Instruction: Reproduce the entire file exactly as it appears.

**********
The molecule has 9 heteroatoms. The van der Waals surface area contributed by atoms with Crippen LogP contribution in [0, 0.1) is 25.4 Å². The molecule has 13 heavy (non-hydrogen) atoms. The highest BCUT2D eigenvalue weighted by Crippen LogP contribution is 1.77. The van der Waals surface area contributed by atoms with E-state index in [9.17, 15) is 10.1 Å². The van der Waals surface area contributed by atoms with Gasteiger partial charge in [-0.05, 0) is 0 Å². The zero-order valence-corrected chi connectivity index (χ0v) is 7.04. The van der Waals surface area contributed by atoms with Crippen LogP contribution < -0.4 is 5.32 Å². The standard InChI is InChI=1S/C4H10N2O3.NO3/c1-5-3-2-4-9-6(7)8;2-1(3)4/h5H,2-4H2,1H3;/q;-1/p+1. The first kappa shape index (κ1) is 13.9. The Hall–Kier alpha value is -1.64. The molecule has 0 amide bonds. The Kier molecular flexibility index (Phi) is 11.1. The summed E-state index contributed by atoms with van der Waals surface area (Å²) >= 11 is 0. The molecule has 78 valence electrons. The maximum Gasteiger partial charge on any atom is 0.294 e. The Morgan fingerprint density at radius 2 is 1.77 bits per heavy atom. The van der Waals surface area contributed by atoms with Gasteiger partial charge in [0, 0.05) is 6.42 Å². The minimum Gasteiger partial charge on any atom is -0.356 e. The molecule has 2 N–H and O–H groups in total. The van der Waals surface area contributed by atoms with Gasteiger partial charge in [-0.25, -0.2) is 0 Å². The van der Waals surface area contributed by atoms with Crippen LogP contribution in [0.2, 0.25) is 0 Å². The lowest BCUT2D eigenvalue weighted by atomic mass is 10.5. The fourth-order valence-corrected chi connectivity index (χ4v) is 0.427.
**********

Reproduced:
The molecule has 9 heteroatoms. The van der Waals surface area contributed by atoms with Crippen LogP contribution in [0, 0.1) is 25.4 Å². The molecule has 13 heavy (non-hydrogen) atoms. The highest BCUT2D eigenvalue weighted by Crippen LogP contribution is 1.77. The van der Waals surface area contributed by atoms with E-state index in [9.17, 15) is 10.1 Å². The van der Waals surface area contributed by atoms with Gasteiger partial charge in [-0.05, 0) is 0 Å². The zero-order valence-corrected chi connectivity index (χ0v) is 7.04. The van der Waals surface area contributed by atoms with Crippen LogP contribution < -0.4 is 5.32 Å². The standard InChI is InChI=1S/C4H10N2O3.NO3/c1-5-3-2-4-9-6(7)8;2-1(3)4/h5H,2-4H2,1H3;/q;-1/p+1. The first kappa shape index (κ1) is 13.9. The Hall–Kier alpha value is -1.64. The molecule has 0 amide bonds. The Kier molecular flexibility index (Phi) is 11.1. The summed E-state index contributed by atoms with van der Waals surface area (Å²) >= 11 is 0. The molecule has 78 valence electrons. The maximum Gasteiger partial charge on any atom is 0.294 e. The Morgan fingerprint density at radius 2 is 1.77 bits per heavy atom. The van der Waals surface area contributed by atoms with Gasteiger partial charge in [0, 0.05) is 6.42 Å². The minimum Gasteiger partial charge on any atom is -0.356 e. The molecule has 2 N–H and O–H groups in total. The van der Waals surface area contributed by atoms with Gasteiger partial charge in [-0.25, -0.2) is 0 Å². The van der Waals surface area contributed by atoms with Crippen LogP contribution in [0.2, 0.25) is 0 Å². The lowest BCUT2D eigenvalue weighted by atomic mass is 10.5. The fourth-order valence-corrected chi connectivity index (χ4v) is 0.427.